Paradise Dental Technologies is proud to sponsor the PDT/RDH Student Research Awards. This year six groups were recognized in both original and informational content (see sidebar).
So, how did PDT begin? Linda Miller started Paradise Dental Technologies (PDT) in her two-car garage in Missoula, Montana, in 2000. Now, 23 years later, PDT is the second largest instrument manufacturer in the United States and Canada and has the number one used sickle scaler on the market, the Montana Jack. PDT has experienced such tremendous growth by listening, observing, and being innovate.
Before Linda started PDT, she spent two to three weeks a month in dental clinics. She would watch hygienists, dentists, assistants, and even patients, observing body language and reactions. The clinicians were hurting, and the patient in the chair wasn’t comfortable.
Much of this was due to the instrumentation, angulation, and grip on the instruments. She could see they needed something better. So, she started PDT, naming it Paradise Dental Technologies because it should be paradise for the clinicians, patients, and everyone working with PDT to manufacture and design products.
What led to PDT's success?
When asked how PDT has continued to be innovative in the dental industry, Linda said, “By listening to the clinicians and watching them, we have been able to continue to improve products.” Linda loves that dentists and hygienists feel confident bringing PDT their pain points and telling them about their challenges.
Since PDT is about innovation at its core, Linda gets excited to brainstorm solutions to these problems with clinicians and then be a part of making them a reality. Many of PDT’s most popular products were designed with dentists and hygienists. Linda strives to create a comfortable space of collaboration so we can all look after each other to ensure clinicians have the products they need to do their jobs comfortably, effectively, and efficiently.
PDT did have some barriers to entering the dental instrument market. Distributors would only accept PDT once they had enough market share. PDT overcame this by placing their instruments into clinicians’ hands. Once clinicians tried the instruments, they could feel the difference.
One of the 2022 winners: Announcing the RDH Student Research Poster Award winner in original research
What sets PDT apart?
PDT instruments are all designed to be ergonomic, effective, and efficient. By focusing on clinicians’ comfort and ergonomics, PDT instruments provide increased tactile sensitivity and reduce the development of musculoskeletal disorders over time.
PDT’s solid, thermal resin-handled instruments weigh only 13 grams, providing the ideal weight to reduce the residual stress on tendons and ligaments. The handles have a special knurling that goes up to the shank of the instrument so that clinicians can get a better grip on their instruments and reduce pinch and hand fatigue.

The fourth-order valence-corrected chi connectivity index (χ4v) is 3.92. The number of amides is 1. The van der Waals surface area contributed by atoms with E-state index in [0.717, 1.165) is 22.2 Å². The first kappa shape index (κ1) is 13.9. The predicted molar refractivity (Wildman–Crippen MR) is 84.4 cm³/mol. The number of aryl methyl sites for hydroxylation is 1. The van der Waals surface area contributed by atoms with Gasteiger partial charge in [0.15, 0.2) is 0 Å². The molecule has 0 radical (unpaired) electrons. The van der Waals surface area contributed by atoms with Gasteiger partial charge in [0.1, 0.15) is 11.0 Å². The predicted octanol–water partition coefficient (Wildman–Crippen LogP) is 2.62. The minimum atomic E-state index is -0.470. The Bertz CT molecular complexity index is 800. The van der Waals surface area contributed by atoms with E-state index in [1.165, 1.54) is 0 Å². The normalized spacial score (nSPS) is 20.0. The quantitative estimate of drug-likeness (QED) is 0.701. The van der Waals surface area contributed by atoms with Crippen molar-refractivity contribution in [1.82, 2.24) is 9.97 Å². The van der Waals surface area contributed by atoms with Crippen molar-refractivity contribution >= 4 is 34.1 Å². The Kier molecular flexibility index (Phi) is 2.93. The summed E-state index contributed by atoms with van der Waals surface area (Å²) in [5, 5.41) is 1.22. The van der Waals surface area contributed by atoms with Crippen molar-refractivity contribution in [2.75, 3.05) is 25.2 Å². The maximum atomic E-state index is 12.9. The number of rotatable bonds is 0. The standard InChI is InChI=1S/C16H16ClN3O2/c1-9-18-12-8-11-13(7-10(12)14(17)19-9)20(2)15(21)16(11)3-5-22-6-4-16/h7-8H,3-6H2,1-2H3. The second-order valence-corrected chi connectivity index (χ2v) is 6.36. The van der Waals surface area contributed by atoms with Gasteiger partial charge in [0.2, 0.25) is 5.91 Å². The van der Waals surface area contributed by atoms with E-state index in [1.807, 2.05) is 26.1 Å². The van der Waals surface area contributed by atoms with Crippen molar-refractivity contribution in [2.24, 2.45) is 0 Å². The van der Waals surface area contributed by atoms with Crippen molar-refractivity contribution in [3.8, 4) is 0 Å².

PDT’s proprietary cryogenic and heat treatment process creates harder steel so their instruments hold their edge and can easily be resharpened. Anatomical color coding on the instruments allows faster setups and more efficient pick-ups. PDT’s attention to instrument blade size, angulation, curvature, and balance allows for blade designs that adapt anatomically to allow clinicians to be more efficient and promote patient comfort.
Outside of instrumentation, Linda also has a passion for growth in other areas of the dental industry. When asked, “If you could do one thing for the dental industry, what would it be?” Linda said, “I would like to bring greater recognition to the world about how the oral cavity is the gateway to your overall health because the dental profession saves lives, and we can save so many more if people understand the importance of it.”
As a Dental Trade Alliance board member, Linda actively participates in lobbying government officials to make changes within the government to recognize the dental health effects overall systemic health. Since this is one of PDT’s core values, and they believe everyone should have access to dental care, they also have a recycling program called EarthCare. Through EarthCare, PDT will give you one free instrument for every 12 you recycle. If these instruments can be reconditioned, they will be sent to non-profit organizations, annually serving approximately 400 missions worldwide.
What’s next for PDT?
The company is currently adding onto their manufacturing facility in Missoula. Did we mention it was all made in Montana? Linda has always believed that when you need an instrument, you need an instrument. PDT wants to ensure that when you place your order, they will send it to you within two business days.
So, to keep up with growth, they are doubling the size of their manufacturing facility. They are also increasing the size of their research and development facility and adding a metallurgy lab. This will create more space for innovation so that PDT can service the dental industry. Do you have innovative ideas that you want to make a reality? Reach out to PDT at [email protected].
And the winners are:
1st Place: Sameen Dezfoli, West Coast University
2nd Place: Elizabeth Moreno Silva and Riley Tomek, Cerritos College
3rd Place: Kawthar Sami and Savannah Kobza, Univ of Nebraska Medical Center College of Dentistry
1st Place: Cindy Saelee and Rachel Jamora, Sacramento City College
2nd Place: Jacqueline Thompson, Coastal Bend College
3rd Place: Hazel Goecke, University of Minnesota School of Dentistry
Editor's note: This article appeared in the July 2023 print edition of RDH magazine. Dental hygienists in North America are eligible for a complimentary print subscription. Sign up here.